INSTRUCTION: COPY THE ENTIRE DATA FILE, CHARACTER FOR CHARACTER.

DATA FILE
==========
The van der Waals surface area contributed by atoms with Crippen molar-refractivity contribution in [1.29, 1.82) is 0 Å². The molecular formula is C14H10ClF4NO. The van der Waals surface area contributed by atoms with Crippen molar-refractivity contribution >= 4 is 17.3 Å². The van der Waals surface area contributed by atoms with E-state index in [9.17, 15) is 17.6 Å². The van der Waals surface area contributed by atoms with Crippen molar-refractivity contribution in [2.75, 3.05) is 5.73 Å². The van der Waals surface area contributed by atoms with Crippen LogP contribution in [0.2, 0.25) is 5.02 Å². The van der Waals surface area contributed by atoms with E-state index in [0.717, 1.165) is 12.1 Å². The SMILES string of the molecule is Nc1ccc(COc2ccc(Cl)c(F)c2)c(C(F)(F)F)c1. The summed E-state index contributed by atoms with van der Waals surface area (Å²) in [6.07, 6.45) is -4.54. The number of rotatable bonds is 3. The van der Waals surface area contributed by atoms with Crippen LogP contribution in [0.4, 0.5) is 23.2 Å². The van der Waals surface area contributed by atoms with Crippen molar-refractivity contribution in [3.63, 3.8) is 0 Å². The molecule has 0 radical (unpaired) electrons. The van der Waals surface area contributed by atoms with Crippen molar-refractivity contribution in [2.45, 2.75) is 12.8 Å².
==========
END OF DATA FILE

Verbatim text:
The van der Waals surface area contributed by atoms with Crippen molar-refractivity contribution in [1.29, 1.82) is 0 Å². The molecular formula is C14H10ClF4NO. The van der Waals surface area contributed by atoms with Crippen molar-refractivity contribution >= 4 is 17.3 Å². The van der Waals surface area contributed by atoms with E-state index in [9.17, 15) is 17.6 Å². The van der Waals surface area contributed by atoms with Crippen molar-refractivity contribution in [2.75, 3.05) is 5.73 Å². The van der Waals surface area contributed by atoms with Crippen LogP contribution in [0.2, 0.25) is 5.02 Å². The van der Waals surface area contributed by atoms with E-state index in [0.717, 1.165) is 12.1 Å². The SMILES string of the molecule is Nc1ccc(COc2ccc(Cl)c(F)c2)c(C(F)(F)F)c1. The summed E-state index contributed by atoms with van der Waals surface area (Å²) in [6.07, 6.45) is -4.54. The number of rotatable bonds is 3. The van der Waals surface area contributed by atoms with Crippen LogP contribution in [0.4, 0.5) is 23.2 Å². The van der Waals surface area contributed by atoms with Crippen molar-refractivity contribution in [3.63, 3.8) is 0 Å². The molecule has 0 radical (unpaired) electrons. The van der Waals surface area contributed by atoms with Crippen molar-refractivity contribution in [2.45, 2.75) is 12.8 Å².